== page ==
The dormant Pack War blog by Corky used to do a neat series of "things done to cards (so you don't have to)" or something like that where he'd bury a card in the ground for a year to see what happens to it.. stuff like that.

Along those lines, I wanted to do some first-hand experiments taking a look at the effects of sunlight on trading cards.

Back on 2/28/2021, I placed a duplicate of Tony Gwynn's 1989 Upper Deck in a window that gets a lot of direct sunlight, curious to see how faded it'd get after a year. I took a photo a year later on 2/28/22:

Would you look at that? Old Mr. Sun seems to have bleached away most the magenta and yellow ink, leaving the card black & blue. I think it's pretty cool, and filed away the unofficial blue parallel in my Gwynn PC.


Not too long after putting the 89UD card on the windowsill, I got creative with another "card in the sun" idea. This time I blocked part of the card to try to limit the sun-bleaching to a certain area. I wanted to make a 1990 Donruss card look like there was a "vision beam" from Tony's eyes. I'm sure there are more interesting things that could be done with this concept (like, stencil out a Padres logo over the card or something?), but hey, it's just a rough test.

Oof. I should have anticipated that baking painters tape for several months in the sun would have an adverse effect on it. Ended up with too much paper loss to consider the experiment a success, but at least now I know not to use tape with things like this in the future. (And yep, I've already got a couple new Gwynn dupes messing around on the windowsill, so check back in a year or so to see how they turn out.) 

The "vision beam" came out alright, though it looks more like it's coming from Tony's earflap than his eyes. ("Hearing beam"? Was the secret to Tony's success that he used sonar to echolocate the ball? lol)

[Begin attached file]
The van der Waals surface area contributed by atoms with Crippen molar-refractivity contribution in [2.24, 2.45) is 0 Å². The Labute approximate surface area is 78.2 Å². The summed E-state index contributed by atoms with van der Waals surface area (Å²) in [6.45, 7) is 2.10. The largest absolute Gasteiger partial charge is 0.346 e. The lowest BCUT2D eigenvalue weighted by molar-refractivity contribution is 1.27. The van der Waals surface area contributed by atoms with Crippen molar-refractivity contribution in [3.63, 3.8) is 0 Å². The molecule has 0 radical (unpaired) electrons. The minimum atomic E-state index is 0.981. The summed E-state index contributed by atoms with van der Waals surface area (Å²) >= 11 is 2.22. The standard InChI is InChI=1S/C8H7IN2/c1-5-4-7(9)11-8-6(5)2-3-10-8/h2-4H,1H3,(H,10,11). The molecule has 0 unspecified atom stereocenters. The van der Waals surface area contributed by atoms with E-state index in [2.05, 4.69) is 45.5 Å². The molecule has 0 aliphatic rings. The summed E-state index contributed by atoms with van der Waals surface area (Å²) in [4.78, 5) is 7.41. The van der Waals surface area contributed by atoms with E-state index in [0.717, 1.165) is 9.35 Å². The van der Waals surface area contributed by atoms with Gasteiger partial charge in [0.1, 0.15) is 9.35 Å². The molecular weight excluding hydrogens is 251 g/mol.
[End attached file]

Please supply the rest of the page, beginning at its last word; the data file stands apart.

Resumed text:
Finally, I've been intrigued by how the ink on Topps Retired autographs seems to vary with cards on the secondary market. This auto-per-pack product had 3 releases, 2003-2005, and has been a collecting focus of mine for years, as regular readers know. I've busted my share of this product over the years and every "pack fresh" Retried auto I've ever seen features a signature in bright blue Sharpie, though I've seen several on the secondary market that have duller blue ink, often close to black, and sometimes even ostensibly "black ink" autos that have faded significantly. Funny thing is I don't recall ever seeing any faded blue autos (or bold black ink autos), so this effect is most likely due to sun exposure.

Experiment begun 2/1/22 - no difference in ink

I chose 2003 Bill "Moose" Skowron as my guinea pig because it seems to be the cheapest and easiest to find of the Retired autos. Plus I happen to have 2 good copies of it, so one can be kept in the dark as the control. Scientific! It's my hypothesis that the bright blue ink will eventually become darker, likely appearing to eventually "change" to black ink as it fades. The above photo shows identical ink appearance on the 2 autos as of the evening of February 1st, 2022. The encased card is the control and the loose card was put in the window moments after this shot was taken.

[... time passes ...]

Yep, after just one month (--at that, February, a short, cloudy month--), the ink has definitely darkened somewhat.

[...More time passes as this post sits in my "drafts"...]

Wow, not even to the 2-month point yet, but the ink has deteriorated a lot since the previous check-in. Now the ink does in fact look closer to black sharpie than blue, and the last name especially has begun fading away. A rise of sunny springtime days likely contributed to the accelerated impact.